State Comptroller Tom DiNapoli this week released a scathing report that shows an alarmingly ineffective use of millions in taxpayer dollars. According to the comptroller, New York’s $211.5 million advertising contract to support the promotion of START-UP NY, Gov. Cuomo’s signature economic-development initiative, has produced “no tangible results.” For a program billed as a cost-free way to improve New York’s tax climate, taxpayers are instead footing the bill for a program that has been a massive flop.
KEY POINTS SHOW NO RESULTS
Comptroller DiNapoli’s report showed a number of gaping holes in the governor’s program. Some key points in the audit show that the Empire State Development Corporation, tasked with implementing the program, has simply dropped the ball. According to the audit:
- The ESDC focused almost entirely on the services provided, not the results achieved.
- The ESDC has not quantified the expected results from its advertising campaign, and therefore has no mechanism in place to compare actual performance to expectations.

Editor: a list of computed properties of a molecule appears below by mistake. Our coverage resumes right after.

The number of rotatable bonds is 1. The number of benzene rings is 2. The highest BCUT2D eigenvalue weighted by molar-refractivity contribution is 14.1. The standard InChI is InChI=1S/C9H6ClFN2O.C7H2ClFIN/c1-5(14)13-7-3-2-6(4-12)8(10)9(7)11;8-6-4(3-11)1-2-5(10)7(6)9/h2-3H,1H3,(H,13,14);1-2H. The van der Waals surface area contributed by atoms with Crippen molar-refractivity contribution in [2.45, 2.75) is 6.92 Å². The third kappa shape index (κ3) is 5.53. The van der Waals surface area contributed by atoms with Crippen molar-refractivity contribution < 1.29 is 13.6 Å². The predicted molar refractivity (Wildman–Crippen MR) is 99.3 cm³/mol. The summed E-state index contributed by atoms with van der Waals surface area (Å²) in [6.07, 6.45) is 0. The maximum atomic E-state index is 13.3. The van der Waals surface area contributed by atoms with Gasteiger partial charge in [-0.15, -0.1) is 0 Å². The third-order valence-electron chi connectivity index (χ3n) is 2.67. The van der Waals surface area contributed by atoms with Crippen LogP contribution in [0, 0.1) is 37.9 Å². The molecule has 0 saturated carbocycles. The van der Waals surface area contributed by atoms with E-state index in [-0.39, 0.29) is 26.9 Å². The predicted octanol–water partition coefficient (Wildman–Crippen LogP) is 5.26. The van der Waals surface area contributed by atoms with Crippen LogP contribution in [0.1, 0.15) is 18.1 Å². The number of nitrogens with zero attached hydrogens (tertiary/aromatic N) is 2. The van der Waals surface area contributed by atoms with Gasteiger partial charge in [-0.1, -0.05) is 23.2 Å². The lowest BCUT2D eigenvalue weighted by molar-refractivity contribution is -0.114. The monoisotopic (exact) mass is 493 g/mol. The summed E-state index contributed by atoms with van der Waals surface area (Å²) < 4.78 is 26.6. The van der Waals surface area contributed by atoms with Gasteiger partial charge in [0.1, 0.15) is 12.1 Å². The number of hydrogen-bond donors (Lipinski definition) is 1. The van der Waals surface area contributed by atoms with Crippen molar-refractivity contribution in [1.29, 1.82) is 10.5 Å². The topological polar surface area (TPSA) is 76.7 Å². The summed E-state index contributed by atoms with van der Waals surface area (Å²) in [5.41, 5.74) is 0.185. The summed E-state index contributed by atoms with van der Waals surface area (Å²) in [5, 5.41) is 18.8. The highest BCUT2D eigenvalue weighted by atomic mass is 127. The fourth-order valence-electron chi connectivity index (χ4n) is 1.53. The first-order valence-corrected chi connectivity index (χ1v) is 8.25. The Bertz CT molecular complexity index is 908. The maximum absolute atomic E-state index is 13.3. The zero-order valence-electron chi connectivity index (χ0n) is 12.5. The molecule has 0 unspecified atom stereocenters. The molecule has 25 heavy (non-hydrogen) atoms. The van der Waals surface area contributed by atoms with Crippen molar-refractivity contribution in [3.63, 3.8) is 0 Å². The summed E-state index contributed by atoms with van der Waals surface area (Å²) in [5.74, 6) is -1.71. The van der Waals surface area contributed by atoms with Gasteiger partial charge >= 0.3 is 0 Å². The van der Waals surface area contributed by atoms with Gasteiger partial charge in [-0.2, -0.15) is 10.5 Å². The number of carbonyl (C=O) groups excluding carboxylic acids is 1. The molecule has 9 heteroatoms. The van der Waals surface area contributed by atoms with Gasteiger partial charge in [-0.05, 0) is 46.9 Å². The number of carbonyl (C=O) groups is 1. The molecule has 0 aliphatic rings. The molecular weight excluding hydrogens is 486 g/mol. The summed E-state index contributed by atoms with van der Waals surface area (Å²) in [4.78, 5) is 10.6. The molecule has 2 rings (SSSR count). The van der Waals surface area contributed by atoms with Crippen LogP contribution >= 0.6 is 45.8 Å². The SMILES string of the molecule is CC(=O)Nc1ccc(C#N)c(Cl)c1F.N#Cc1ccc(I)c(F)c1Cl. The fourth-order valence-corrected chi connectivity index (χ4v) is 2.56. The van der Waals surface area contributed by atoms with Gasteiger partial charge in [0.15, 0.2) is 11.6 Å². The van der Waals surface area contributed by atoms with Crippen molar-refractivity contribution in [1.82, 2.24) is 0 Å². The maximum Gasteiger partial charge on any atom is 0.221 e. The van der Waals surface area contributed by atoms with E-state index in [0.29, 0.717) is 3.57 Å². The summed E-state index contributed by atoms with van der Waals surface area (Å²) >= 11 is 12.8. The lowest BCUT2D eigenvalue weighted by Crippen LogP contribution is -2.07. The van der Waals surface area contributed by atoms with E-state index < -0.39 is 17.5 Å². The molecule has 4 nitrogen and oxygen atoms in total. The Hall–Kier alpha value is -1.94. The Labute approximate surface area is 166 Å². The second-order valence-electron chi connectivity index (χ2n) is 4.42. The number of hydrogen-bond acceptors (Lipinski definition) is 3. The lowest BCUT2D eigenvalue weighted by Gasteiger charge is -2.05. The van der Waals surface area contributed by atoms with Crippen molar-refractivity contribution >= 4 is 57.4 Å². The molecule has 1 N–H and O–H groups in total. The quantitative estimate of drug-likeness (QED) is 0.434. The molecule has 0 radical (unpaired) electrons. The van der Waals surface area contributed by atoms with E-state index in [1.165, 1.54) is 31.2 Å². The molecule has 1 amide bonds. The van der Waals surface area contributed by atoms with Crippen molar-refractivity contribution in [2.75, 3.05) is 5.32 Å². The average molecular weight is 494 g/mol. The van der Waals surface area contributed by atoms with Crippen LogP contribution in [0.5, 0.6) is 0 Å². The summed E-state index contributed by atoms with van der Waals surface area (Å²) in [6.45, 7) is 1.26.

- The ESDC can’t determine if the $211.5 million ad campaign has been cost-effective or if it has achieved the goals of the START-UP program.
A program that is nearly impossible to evaluate would never fly at private businesses and corporations, yet New York State taxpayers are stuck with an economic plan that would get most CEOs canned.
“NO COST” PROMISES HAVE BEEN BROKEN
Even before television ads started clogging the airwaves, the Cuomo Administration went to great lengths to promote START-UP NY. He and his cabinet traveled the state to trumpet this as an economic-development miracle. The governor himself sat down with editorial boards from far and wide to promote START-UP NY as a can’t-miss job creator that would cost taxpayers absolutely nothing.
After meeting with The Buffalo News in May of 2013, the newspaper reported that the governor “insisted that the program would not have a revenue impact on the state.” During the same promotional campaign, the governor’s budget director at the time, Robert Megna, told reporters, “I think there is some misinterpretation out there about what this program will cost the state budget. The answer is no cost.”
The reality of the situation is this program has now become an expense to taxpayers with nearly no real benefit to New Yorkers. If we continue to see next-to-no job creation from a program touted as an economic fix-all, we must shut down START-UP. The true economic fix will come when we make broad tax cuts and eliminate onerous mandates hampering businesses.
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